Criminal Records Disclosure Scheme is Infringement of Human Rights

The government will have to consider reforming how criminal records are disclosed to employers, following a ruling by the Supreme Court (pdf).

Three people, all of whom have been granted anonymity, said that their minor criminal convictions from many years ago were blighting their current lives.

Supreme Court judges found that the way criminal records are disclosed to employers is an infringement of human rights.

Disclosures related to 30-year-old offences

Unlock, a charity for those with convictions, said that the ruling could benefit thousands who have old and minor criminal records.

Co-director of Unlock, Christopher Stacey, said that many are left “unnecessarily anchored in their past” by criminal checks.

According to Mr Stacey, more than a million youth criminal records were disclosed on standard or enhanced Disclosure and Barring Service (DBS) checks in the past five years, which related to offences from more than 30 years ago.


In 2017 a Court of Appeal judgment backed a previous finding by the High Court in 2016, which said that the criminal records disclosure scheme was “not in accordance with the law” within the meaning of Article 8 of the ECHR, which protects the right to private life.

Following the 2017 ruling, the government challenged this decision, which resulted in the recent hearing in the Supreme Court.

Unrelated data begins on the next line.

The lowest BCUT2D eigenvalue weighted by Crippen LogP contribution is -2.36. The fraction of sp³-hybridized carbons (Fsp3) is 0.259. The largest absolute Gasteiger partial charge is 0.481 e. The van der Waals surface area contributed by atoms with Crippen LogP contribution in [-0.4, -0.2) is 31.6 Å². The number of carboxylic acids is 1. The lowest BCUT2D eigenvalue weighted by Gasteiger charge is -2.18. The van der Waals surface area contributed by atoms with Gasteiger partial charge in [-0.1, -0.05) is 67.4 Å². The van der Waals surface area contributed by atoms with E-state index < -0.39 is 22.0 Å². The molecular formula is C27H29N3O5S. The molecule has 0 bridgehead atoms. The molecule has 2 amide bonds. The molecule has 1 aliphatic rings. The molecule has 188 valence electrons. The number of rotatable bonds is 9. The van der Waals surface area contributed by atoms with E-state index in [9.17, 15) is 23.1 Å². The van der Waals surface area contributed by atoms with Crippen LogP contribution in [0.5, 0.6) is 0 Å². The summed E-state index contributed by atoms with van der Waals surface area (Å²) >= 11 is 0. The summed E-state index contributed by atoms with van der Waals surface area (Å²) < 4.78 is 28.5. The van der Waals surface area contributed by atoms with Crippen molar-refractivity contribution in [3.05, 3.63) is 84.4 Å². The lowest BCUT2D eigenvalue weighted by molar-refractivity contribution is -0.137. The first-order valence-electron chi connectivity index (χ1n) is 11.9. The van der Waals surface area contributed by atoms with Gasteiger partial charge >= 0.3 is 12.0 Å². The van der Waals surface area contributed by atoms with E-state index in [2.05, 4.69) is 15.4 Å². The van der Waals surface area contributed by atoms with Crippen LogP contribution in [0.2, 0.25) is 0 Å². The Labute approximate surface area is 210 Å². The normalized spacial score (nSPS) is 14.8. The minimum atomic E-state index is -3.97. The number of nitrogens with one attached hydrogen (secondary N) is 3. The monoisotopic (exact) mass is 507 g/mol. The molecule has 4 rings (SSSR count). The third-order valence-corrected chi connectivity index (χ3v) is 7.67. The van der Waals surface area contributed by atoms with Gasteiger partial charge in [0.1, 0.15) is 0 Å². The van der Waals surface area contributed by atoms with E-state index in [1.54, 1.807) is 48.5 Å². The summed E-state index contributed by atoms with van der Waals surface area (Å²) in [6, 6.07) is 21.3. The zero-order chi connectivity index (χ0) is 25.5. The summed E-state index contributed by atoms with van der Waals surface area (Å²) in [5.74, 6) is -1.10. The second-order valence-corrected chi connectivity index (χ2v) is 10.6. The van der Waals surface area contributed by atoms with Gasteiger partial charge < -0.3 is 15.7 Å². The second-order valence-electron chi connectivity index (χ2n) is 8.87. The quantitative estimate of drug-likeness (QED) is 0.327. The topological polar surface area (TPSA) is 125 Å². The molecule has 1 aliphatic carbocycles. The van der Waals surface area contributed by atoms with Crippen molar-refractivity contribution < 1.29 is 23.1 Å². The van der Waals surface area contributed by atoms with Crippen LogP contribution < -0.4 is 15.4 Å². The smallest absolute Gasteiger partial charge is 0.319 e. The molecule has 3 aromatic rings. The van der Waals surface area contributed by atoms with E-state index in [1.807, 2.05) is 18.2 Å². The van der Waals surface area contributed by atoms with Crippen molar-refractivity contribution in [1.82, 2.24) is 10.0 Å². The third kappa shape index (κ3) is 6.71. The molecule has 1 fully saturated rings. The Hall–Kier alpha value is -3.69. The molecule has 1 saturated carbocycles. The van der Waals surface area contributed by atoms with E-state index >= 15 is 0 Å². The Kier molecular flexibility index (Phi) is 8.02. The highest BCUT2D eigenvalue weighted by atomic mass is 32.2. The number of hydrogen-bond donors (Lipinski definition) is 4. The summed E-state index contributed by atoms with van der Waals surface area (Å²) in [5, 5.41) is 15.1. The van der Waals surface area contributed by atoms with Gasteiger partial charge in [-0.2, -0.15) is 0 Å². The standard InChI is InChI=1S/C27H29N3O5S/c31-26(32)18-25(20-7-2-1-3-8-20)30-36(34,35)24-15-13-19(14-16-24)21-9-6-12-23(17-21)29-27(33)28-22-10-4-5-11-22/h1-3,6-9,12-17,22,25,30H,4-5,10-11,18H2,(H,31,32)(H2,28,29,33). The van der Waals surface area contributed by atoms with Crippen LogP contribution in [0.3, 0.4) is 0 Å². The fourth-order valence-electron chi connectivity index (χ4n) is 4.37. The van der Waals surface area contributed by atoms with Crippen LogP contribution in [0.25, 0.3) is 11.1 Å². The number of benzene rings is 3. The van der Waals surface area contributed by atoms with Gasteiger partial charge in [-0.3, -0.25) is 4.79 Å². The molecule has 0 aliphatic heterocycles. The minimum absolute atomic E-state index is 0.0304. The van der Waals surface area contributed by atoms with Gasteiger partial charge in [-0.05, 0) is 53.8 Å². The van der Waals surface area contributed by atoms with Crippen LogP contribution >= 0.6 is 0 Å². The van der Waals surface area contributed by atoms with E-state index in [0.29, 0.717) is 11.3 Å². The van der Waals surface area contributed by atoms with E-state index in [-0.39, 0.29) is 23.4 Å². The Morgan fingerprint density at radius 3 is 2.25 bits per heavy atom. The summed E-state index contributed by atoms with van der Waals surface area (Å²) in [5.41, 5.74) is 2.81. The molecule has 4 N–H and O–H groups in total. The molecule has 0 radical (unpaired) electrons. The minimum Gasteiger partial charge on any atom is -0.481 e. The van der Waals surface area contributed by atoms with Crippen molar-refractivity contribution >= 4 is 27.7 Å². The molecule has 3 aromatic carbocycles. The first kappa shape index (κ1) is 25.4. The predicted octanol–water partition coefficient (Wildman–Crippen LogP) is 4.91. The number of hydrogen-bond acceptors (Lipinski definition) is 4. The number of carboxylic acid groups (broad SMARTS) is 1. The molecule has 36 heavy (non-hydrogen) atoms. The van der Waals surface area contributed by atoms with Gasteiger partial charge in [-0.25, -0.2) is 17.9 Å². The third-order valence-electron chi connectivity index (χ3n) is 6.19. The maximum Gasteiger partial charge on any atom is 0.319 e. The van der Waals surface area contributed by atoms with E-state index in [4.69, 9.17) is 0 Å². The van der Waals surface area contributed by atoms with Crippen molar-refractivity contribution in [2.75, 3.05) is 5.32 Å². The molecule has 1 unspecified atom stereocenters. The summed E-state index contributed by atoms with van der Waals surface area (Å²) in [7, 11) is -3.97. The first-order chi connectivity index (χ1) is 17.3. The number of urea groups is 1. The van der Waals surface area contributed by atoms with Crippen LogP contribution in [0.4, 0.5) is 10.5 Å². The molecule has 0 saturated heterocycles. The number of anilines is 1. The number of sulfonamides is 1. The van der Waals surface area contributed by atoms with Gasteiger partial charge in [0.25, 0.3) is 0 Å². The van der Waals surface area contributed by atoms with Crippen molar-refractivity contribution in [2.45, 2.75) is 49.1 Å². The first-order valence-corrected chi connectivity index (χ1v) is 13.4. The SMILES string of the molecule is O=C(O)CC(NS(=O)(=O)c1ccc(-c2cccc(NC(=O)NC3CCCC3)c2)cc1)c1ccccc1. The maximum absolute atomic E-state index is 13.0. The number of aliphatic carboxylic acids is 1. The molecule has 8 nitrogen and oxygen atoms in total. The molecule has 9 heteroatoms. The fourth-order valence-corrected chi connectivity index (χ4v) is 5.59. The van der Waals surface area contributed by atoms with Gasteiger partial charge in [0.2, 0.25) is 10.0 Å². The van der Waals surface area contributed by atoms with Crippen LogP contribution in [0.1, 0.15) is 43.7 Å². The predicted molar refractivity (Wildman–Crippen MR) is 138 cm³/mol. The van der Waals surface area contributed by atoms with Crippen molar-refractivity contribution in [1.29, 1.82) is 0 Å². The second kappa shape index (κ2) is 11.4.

In the latest ruling on Wednesday 30th January, the Supreme Court justices found that the scheme was “disproportionate” in two respects:

  • All previous convictions should be disclosed, however minor, where the person has more than one conviction.
  • All warnings and reprimands issued to young offenders must be disclosed.

Differentiation between children and adults

One of the cases was brought to the court by children’s charity Just for Kids Law, who argued that DBS checks fail to treat children differently to adults.

CEO of Just for Kids Law, Enver Solomon, said: "We are proud to have secured a landmark judgement that will benefit thousands of children issued with cautions each year, a shockingly disproportionate number of whom are from black and minority ethnic backgrounds.

"There is now an overwhelming view shared by the higher courts and MPs that the government should act immediately to ensure no child who is given a caution ends up with a criminal record that stigmatises them for life."

Barrier to rehabilitation

The Justice Committee, which published an inquiry in July 2018, welcomed the ruling.

Bob Neill MP, chair of the committee, said the current system for disclosure is "inconsistent with the aims of the youth justice system, with mistakes made as a teenager able to follow someone around for decades, creating a barrier to rehabilitation, and preventing large numbers of people from gaining access to employment, education, and housing".

Mr Stacey from Unlock, urged the government to carry out a fundamental review of the wider DBS system and to take “prompt and considered action”.

He said: "Today is a crucial step towards achieving a fair and proportionate filtering system that takes a more calibrated and targeted approach towards disclosing criminal records."


Spokesperson for First4Lawyers, Andrew Cullwick, said: “It’s right that the Supreme Court should recommend the need for reform in the current system for disclosing criminal records.

“It is important that employers are aware of the history of their employees where relevant, but a caution upon a teenager should not affect them for the rest of their life. If anything it will make them more likely to offend if they are unable to find a job.

“We hope that the government takes note of the judgment and reforms the system to differentiate between child and adult offences, and to prevent minor offences, especially cautions, from having a major effect on job applicants.”


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